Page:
Pioneerof the Nile, the sire of Classic Empire, was a pretty good middle-distance runner and multiple graded-stakes winner that compiled a 2-0-1 record as a two year old including a win in the CashCall Futurity (G1) and a third-place finish in the Lane’s End Breeders’ Futurity (G1).
As a three year old, Pioneerof the Nile was 3-0-1 in five starts with wins in the Robert B. Lewis Stakes (G2), San Felipe Stakes (G2) and Santa Anita Derby (G1) in route to a second-place finish in the 2009 Kentucky Derby (G1).
Regular jockey Julien Leparoux retains the mount on Classic Empire and he’s a proven competitor on the Triple Crown trail. If he has a better trip than he had in the Kentucky Derby, Classic Empire has the potential to finish much better and, perhaps, win Preakness Stakes 142.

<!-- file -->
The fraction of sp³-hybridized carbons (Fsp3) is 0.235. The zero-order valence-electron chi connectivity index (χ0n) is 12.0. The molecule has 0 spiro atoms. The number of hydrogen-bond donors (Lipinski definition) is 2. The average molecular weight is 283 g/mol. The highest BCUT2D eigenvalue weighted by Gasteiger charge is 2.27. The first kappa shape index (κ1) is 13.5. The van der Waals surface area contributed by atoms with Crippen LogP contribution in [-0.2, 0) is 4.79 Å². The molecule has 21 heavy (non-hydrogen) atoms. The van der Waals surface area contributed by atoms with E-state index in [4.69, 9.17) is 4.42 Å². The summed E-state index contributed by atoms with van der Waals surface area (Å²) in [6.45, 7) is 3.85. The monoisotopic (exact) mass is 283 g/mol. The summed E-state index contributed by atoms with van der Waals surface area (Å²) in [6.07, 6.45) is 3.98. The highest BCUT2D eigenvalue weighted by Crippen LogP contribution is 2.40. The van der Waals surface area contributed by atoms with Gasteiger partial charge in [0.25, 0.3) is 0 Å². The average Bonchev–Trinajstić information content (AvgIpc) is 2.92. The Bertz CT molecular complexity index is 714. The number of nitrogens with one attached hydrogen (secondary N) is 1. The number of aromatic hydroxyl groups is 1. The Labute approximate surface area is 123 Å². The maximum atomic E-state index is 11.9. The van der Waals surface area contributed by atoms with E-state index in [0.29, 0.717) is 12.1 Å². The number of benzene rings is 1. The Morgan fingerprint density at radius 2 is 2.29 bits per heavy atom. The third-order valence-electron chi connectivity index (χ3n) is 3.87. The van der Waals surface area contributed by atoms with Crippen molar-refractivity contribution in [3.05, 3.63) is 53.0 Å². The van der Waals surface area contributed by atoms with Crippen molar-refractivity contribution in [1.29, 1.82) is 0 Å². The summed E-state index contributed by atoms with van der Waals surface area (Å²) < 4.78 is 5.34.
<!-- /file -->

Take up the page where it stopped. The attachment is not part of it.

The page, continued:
HENCE (20-1) is a sire-line descendant of the Mr. Prospector Ancestral Herd and he comes into this race for trainer Steve Asmussen with a 2-1-1 record in seven starts including an eleventh-place finish in the Kentucky Derby (G1). Here’s the chart call of that race:

HENCE in tight at the break, settled well back, steadied off heels leaving the five sixteenths, swung wide for the drive but failed to muster up the needed kick.

On overall profile score, Hence is ranked third in this herd but his Behavior Index ranks him eighth. Why he did not run better is not known but trainer Steve Asmussen said in a Bloodhorse article that the track conditions and kickback could have been a factor.
Street Boss, the sire of Hence, was a multiple graded-stakes winner who compiled a 7-3-1- record in 13 starts with $831,800 in earnings.